Today’s managers acknowledge the importance of customer focus for growing a business and competing.1 Yet the often costly customer efforts they have implemented have not led to the expected gains. The reason: a superficial understanding of what customer focus really means. Fortunately, a few organizations are going beyond thinking up new technologies, products and services and, through comprehensive organizational change, are achieving the deep customer focus that is nearly impossible to imitate.
Deep customer focus is not about buying customer-relationship-management software that tracks customers’ purchases. It is not about designing sophisticated new products like mobile phones or iPods — or even about processes that allow a car to be built with customer-requested features. It’s about an attitude that gets deep inside a company into what it is, what it does and what it prides itself on.
Many observers have suggested what needs to be done to create organizational change, but no one has spelled out how to get there, particularly how to make the changes that lead to a customer focus deep enough to become part of the lifeblood of an organization.2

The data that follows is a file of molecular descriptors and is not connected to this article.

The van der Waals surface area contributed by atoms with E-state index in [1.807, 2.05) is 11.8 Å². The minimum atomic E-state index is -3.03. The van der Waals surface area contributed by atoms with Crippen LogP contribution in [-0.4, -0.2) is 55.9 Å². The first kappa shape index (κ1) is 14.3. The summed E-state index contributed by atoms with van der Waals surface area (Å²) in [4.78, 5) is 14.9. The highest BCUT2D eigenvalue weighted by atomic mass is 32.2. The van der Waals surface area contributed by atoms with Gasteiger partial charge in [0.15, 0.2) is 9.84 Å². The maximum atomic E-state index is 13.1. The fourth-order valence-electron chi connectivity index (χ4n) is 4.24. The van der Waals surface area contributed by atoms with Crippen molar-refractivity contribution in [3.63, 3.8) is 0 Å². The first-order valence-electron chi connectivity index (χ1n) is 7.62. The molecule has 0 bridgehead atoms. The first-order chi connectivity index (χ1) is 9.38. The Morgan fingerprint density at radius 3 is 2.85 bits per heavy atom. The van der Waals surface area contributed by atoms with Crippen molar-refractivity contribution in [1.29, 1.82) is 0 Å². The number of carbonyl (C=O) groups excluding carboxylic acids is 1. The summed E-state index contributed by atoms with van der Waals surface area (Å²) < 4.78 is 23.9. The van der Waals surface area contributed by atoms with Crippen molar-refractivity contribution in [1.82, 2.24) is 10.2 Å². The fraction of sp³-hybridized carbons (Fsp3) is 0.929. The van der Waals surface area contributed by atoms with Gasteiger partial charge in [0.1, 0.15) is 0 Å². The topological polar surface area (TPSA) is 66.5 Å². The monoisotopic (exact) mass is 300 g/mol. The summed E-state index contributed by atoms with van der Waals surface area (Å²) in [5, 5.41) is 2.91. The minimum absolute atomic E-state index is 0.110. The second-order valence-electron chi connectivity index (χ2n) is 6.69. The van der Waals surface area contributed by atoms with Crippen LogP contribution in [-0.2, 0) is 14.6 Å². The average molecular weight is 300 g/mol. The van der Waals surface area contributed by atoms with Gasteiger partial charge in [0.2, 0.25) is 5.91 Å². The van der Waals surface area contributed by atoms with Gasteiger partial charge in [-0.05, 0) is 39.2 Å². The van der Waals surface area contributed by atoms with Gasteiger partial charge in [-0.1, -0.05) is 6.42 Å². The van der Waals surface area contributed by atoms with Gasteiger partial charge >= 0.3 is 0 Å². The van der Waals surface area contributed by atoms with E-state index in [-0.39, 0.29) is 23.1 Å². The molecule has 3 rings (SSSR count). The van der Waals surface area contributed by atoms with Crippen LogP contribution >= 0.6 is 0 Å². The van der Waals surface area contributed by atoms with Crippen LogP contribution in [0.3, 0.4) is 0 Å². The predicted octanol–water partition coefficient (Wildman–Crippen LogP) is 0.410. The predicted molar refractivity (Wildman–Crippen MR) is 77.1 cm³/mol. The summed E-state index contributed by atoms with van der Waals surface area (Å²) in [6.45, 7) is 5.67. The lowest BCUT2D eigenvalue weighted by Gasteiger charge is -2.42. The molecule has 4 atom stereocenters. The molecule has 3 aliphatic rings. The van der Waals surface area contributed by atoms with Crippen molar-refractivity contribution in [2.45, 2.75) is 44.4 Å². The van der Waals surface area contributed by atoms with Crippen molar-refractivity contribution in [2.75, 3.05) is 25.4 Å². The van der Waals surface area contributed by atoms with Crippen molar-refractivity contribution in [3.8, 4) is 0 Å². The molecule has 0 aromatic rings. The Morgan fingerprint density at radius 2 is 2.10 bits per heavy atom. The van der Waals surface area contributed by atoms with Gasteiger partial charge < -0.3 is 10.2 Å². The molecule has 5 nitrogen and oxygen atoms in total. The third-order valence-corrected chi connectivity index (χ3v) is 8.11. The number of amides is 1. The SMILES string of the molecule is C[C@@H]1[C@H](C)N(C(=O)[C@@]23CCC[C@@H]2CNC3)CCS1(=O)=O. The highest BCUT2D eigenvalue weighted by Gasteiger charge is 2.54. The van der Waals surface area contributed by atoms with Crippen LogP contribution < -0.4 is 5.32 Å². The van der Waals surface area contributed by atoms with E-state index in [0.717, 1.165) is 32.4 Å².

Becoming Indispensable to Customers
Because companies with deep customer focus are constantly thinking about better, quicker, easier ways of doing things that customers need, they ultimately become indispensable. Whatever customers need to do (say, use information to make critical decisions differently, ensure employees’ lifetime well-being, manage energy or do on-demand computing), the company with deep customer focus excels at offering the outcomes each customer seeks. Through constant innovation, customer feedback and the use of knowledge, the enterprise becomes indispensable. And as the relationship intensifies, truly sustainable gains ensue. No product or service on its own can accomplish all that.
The company’s activities become so interwoven with its customers’ activities that clients end up spending more money with the company on a greater variety of offerings over longer periods. Thus customers reward the enterprise, giving it many opportunities for profitable growth.3
Think about being the customer.